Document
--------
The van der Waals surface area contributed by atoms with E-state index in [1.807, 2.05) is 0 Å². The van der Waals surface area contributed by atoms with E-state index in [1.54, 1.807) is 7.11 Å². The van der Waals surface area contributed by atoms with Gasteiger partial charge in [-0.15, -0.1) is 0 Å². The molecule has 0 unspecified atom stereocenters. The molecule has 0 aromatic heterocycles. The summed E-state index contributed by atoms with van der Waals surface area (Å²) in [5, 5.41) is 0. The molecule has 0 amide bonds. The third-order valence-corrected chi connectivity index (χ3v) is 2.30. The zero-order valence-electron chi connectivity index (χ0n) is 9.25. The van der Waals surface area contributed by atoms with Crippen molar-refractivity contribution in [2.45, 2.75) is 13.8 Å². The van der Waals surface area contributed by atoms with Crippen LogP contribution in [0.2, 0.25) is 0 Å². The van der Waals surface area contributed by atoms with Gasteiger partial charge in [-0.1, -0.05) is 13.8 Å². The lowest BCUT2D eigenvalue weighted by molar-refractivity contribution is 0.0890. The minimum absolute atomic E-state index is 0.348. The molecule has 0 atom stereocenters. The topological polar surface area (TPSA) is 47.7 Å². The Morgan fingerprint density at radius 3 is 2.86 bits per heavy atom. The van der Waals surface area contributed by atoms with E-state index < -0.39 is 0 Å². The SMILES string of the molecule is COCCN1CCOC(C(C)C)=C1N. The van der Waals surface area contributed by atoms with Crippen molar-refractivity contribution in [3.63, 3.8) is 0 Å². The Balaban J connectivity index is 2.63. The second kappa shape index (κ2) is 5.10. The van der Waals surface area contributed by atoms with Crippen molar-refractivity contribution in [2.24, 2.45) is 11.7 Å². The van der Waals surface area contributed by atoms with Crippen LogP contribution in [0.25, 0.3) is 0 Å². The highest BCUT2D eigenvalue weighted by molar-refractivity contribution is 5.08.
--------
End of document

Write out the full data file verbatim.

The van der Waals surface area contributed by atoms with E-state index in [1.807, 2.05) is 0 Å². The van der Waals surface area contributed by atoms with E-state index in [1.54, 1.807) is 7.11 Å². The van der Waals surface area contributed by atoms with Gasteiger partial charge in [-0.15, -0.1) is 0 Å². The molecule has 0 unspecified atom stereocenters. The molecule has 0 aromatic heterocycles. The summed E-state index contributed by atoms with van der Waals surface area (Å²) in [5, 5.41) is 0. The molecule has 0 amide bonds. The third-order valence-corrected chi connectivity index (χ3v) is 2.30. The zero-order valence-electron chi connectivity index (χ0n) is 9.25. The van der Waals surface area contributed by atoms with Crippen molar-refractivity contribution in [2.45, 2.75) is 13.8 Å². The van der Waals surface area contributed by atoms with Crippen LogP contribution in [0.2, 0.25) is 0 Å². The van der Waals surface area contributed by atoms with Gasteiger partial charge in [-0.1, -0.05) is 13.8 Å². The lowest BCUT2D eigenvalue weighted by molar-refractivity contribution is 0.0890. The minimum absolute atomic E-state index is 0.348. The molecule has 0 atom stereocenters. The topological polar surface area (TPSA) is 47.7 Å². The Morgan fingerprint density at radius 3 is 2.86 bits per heavy atom. The van der Waals surface area contributed by atoms with E-state index < -0.39 is 0 Å². The SMILES string of the molecule is COCCN1CCOC(C(C)C)=C1N. The van der Waals surface area contributed by atoms with Crippen molar-refractivity contribution in [3.63, 3.8) is 0 Å². The Balaban J connectivity index is 2.63. The second kappa shape index (κ2) is 5.10. The van der Waals surface area contributed by atoms with Crippen molar-refractivity contribution in [2.24, 2.45) is 11.7 Å². The van der Waals surface area contributed by atoms with Crippen LogP contribution in [0.25, 0.3) is 0 Å². The highest BCUT2D eigenvalue weighted by molar-refractivity contribution is 5.08.